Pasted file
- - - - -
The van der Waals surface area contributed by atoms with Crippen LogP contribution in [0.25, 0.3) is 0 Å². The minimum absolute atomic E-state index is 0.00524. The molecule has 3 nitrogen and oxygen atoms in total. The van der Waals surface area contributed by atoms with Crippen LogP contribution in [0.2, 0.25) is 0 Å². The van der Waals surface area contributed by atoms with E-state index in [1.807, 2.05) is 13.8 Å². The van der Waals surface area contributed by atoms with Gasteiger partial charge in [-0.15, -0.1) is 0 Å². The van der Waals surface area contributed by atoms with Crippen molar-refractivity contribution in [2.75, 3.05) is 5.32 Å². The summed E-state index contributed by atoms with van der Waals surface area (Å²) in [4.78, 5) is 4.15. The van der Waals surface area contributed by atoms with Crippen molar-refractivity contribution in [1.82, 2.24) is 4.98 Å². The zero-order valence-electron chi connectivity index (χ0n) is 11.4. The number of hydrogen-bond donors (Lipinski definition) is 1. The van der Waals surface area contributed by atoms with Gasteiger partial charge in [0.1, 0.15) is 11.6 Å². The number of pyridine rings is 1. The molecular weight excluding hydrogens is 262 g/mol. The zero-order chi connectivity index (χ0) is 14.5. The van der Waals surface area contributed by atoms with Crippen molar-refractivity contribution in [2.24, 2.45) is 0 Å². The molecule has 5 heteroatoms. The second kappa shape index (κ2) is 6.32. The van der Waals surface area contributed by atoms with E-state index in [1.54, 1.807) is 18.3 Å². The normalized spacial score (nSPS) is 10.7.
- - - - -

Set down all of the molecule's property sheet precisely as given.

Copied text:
The van der Waals surface area contributed by atoms with Crippen LogP contribution in [0.25, 0.3) is 0 Å². The minimum absolute atomic E-state index is 0.00524. The molecule has 3 nitrogen and oxygen atoms in total. The van der Waals surface area contributed by atoms with Crippen LogP contribution in [0.2, 0.25) is 0 Å². The van der Waals surface area contributed by atoms with E-state index in [1.807, 2.05) is 13.8 Å². The van der Waals surface area contributed by atoms with Gasteiger partial charge in [-0.15, -0.1) is 0 Å². The van der Waals surface area contributed by atoms with Crippen molar-refractivity contribution in [2.75, 3.05) is 5.32 Å². The summed E-state index contributed by atoms with van der Waals surface area (Å²) in [4.78, 5) is 4.15. The van der Waals surface area contributed by atoms with Crippen molar-refractivity contribution in [1.82, 2.24) is 4.98 Å². The zero-order valence-electron chi connectivity index (χ0n) is 11.4. The number of hydrogen-bond donors (Lipinski definition) is 1. The van der Waals surface area contributed by atoms with Gasteiger partial charge in [0.1, 0.15) is 11.6 Å². The number of pyridine rings is 1. The molecular weight excluding hydrogens is 262 g/mol. The zero-order chi connectivity index (χ0) is 14.5. The van der Waals surface area contributed by atoms with Crippen molar-refractivity contribution in [2.24, 2.45) is 0 Å². The molecule has 5 heteroatoms. The second kappa shape index (κ2) is 6.32. The van der Waals surface area contributed by atoms with E-state index in [1.54, 1.807) is 18.3 Å². The normalized spacial score (nSPS) is 10.7.